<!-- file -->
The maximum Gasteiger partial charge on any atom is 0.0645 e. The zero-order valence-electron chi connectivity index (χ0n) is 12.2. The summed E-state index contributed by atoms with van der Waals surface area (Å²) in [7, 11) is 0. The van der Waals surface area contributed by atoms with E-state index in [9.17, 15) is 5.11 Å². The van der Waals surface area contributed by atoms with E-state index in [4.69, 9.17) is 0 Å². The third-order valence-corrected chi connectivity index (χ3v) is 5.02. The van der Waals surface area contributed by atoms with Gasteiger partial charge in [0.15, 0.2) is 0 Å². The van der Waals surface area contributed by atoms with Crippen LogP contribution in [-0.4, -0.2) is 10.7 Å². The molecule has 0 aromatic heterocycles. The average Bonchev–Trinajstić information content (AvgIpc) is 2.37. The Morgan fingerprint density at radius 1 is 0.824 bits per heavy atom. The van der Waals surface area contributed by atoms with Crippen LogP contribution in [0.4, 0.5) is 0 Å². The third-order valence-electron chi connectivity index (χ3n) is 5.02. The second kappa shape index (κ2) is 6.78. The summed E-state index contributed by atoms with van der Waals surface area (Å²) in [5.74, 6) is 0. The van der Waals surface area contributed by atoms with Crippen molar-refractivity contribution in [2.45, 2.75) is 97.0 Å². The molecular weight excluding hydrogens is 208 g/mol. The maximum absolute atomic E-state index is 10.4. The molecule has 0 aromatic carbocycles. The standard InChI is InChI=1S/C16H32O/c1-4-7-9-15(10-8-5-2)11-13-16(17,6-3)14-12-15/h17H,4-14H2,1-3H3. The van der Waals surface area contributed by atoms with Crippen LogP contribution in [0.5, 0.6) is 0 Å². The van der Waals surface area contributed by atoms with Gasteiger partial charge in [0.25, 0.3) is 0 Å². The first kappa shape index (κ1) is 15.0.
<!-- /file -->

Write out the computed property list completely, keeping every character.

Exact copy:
The maximum Gasteiger partial charge on any atom is 0.0645 e. The zero-order valence-electron chi connectivity index (χ0n) is 12.2. The summed E-state index contributed by atoms with van der Waals surface area (Å²) in [7, 11) is 0. The van der Waals surface area contributed by atoms with E-state index in [9.17, 15) is 5.11 Å². The van der Waals surface area contributed by atoms with E-state index in [4.69, 9.17) is 0 Å². The third-order valence-corrected chi connectivity index (χ3v) is 5.02. The van der Waals surface area contributed by atoms with Gasteiger partial charge in [0.15, 0.2) is 0 Å². The van der Waals surface area contributed by atoms with Crippen LogP contribution in [-0.4, -0.2) is 10.7 Å². The molecule has 0 aromatic heterocycles. The average Bonchev–Trinajstić information content (AvgIpc) is 2.37. The Morgan fingerprint density at radius 1 is 0.824 bits per heavy atom. The van der Waals surface area contributed by atoms with Crippen LogP contribution in [0.4, 0.5) is 0 Å². The third-order valence-electron chi connectivity index (χ3n) is 5.02. The second kappa shape index (κ2) is 6.78. The summed E-state index contributed by atoms with van der Waals surface area (Å²) in [5.74, 6) is 0. The van der Waals surface area contributed by atoms with Crippen molar-refractivity contribution in [2.45, 2.75) is 97.0 Å². The molecular weight excluding hydrogens is 208 g/mol. The maximum absolute atomic E-state index is 10.4. The molecule has 0 aromatic carbocycles. The standard InChI is InChI=1S/C16H32O/c1-4-7-9-15(10-8-5-2)11-13-16(17,6-3)14-12-15/h17H,4-14H2,1-3H3. The van der Waals surface area contributed by atoms with Crippen LogP contribution in [0.5, 0.6) is 0 Å². The van der Waals surface area contributed by atoms with Gasteiger partial charge in [0.25, 0.3) is 0 Å². The first kappa shape index (κ1) is 15.0.